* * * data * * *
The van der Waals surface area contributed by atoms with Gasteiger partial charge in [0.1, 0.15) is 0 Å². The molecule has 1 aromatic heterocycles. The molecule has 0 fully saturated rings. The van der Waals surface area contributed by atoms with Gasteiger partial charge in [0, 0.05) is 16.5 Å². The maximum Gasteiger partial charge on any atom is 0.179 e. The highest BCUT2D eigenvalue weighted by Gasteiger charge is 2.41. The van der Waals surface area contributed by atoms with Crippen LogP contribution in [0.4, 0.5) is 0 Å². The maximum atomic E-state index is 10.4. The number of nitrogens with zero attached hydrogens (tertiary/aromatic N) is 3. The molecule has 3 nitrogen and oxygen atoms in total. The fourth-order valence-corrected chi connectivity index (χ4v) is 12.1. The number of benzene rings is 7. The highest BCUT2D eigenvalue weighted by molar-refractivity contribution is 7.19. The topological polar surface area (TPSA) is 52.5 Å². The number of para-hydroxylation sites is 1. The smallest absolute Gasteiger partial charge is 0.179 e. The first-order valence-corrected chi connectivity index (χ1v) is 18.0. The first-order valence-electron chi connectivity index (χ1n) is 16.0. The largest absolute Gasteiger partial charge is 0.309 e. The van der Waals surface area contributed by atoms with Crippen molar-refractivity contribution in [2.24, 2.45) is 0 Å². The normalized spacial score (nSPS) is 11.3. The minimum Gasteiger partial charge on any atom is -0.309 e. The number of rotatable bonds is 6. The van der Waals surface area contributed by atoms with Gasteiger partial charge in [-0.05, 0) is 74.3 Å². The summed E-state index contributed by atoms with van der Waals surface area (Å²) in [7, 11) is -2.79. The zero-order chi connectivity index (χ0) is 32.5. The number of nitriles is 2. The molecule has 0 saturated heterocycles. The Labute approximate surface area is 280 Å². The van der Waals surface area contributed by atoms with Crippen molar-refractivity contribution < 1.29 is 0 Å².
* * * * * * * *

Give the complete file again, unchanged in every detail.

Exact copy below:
The van der Waals surface area contributed by atoms with Gasteiger partial charge in [0.1, 0.15) is 0 Å². The molecule has 1 aromatic heterocycles. The molecule has 0 fully saturated rings. The van der Waals surface area contributed by atoms with Gasteiger partial charge in [0, 0.05) is 16.5 Å². The maximum Gasteiger partial charge on any atom is 0.179 e. The highest BCUT2D eigenvalue weighted by Gasteiger charge is 2.41. The van der Waals surface area contributed by atoms with Crippen LogP contribution in [0.4, 0.5) is 0 Å². The maximum atomic E-state index is 10.4. The number of nitrogens with zero attached hydrogens (tertiary/aromatic N) is 3. The molecule has 3 nitrogen and oxygen atoms in total. The fourth-order valence-corrected chi connectivity index (χ4v) is 12.1. The number of benzene rings is 7. The highest BCUT2D eigenvalue weighted by molar-refractivity contribution is 7.19. The topological polar surface area (TPSA) is 52.5 Å². The number of para-hydroxylation sites is 1. The smallest absolute Gasteiger partial charge is 0.179 e. The first-order valence-corrected chi connectivity index (χ1v) is 18.0. The first-order valence-electron chi connectivity index (χ1n) is 16.0. The largest absolute Gasteiger partial charge is 0.309 e. The van der Waals surface area contributed by atoms with Crippen molar-refractivity contribution in [2.24, 2.45) is 0 Å². The normalized spacial score (nSPS) is 11.3. The minimum Gasteiger partial charge on any atom is -0.309 e. The number of rotatable bonds is 6. The van der Waals surface area contributed by atoms with Gasteiger partial charge in [-0.05, 0) is 74.3 Å². The summed E-state index contributed by atoms with van der Waals surface area (Å²) in [7, 11) is -2.79. The zero-order chi connectivity index (χ0) is 32.5. The number of nitriles is 2. The molecule has 0 saturated heterocycles. The Labute approximate surface area is 280 Å². The van der Waals surface area contributed by atoms with Crippen molar-refractivity contribution < 1.29 is 0 Å².